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ORTHOMETRY.
POETRY AND PROSE
Poetry differs from prose mainly in the fact that the words of the former are arranged upon a definite principle of order as to their sound. This principle has not been the same at all times and in all lan­guages. Amongst the Greeks and Romans it was based upon quantity\ i.e. the time occupied in pro­nouncing the syllables, those that are long taking up twice as much time as those that are short. In our own poetry the principle of arrangement is the regu­lar recurrence of accented and unaccented syllables; the stress of the voice in uttering the accented ones occurring as regularly as the beats of the pulse or the ticks of a watch. The undulation of sound produced by this continuous flow of accents and non-accents is known as rhythm, and this it is which constitutes the essential difference between poetry and prose. Other elements, such as rhyme and alliteration, are employed, in some kinds of poetry, in the way of embellishment and aid to the rhythm, but they are not oi its essence, for the larger part and the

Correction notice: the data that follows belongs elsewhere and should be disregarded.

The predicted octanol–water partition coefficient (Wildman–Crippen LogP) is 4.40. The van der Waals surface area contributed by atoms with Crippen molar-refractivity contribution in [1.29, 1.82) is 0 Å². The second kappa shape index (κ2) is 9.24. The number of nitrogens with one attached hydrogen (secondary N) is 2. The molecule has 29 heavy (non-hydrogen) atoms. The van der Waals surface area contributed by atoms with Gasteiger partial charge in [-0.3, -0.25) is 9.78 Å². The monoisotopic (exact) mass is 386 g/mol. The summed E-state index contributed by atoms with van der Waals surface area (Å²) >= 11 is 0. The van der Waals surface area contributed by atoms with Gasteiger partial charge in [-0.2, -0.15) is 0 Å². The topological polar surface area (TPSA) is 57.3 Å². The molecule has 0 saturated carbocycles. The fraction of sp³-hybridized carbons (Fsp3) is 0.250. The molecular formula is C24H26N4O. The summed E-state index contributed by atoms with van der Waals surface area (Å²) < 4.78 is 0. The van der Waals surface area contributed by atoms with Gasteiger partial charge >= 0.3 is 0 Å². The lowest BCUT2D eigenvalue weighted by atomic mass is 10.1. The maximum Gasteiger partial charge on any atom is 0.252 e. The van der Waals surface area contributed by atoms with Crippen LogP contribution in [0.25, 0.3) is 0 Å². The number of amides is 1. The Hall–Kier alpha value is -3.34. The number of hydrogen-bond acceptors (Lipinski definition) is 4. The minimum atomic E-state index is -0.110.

E-Book - An Annotated Compendium of Old Time American Songs by James Alverson III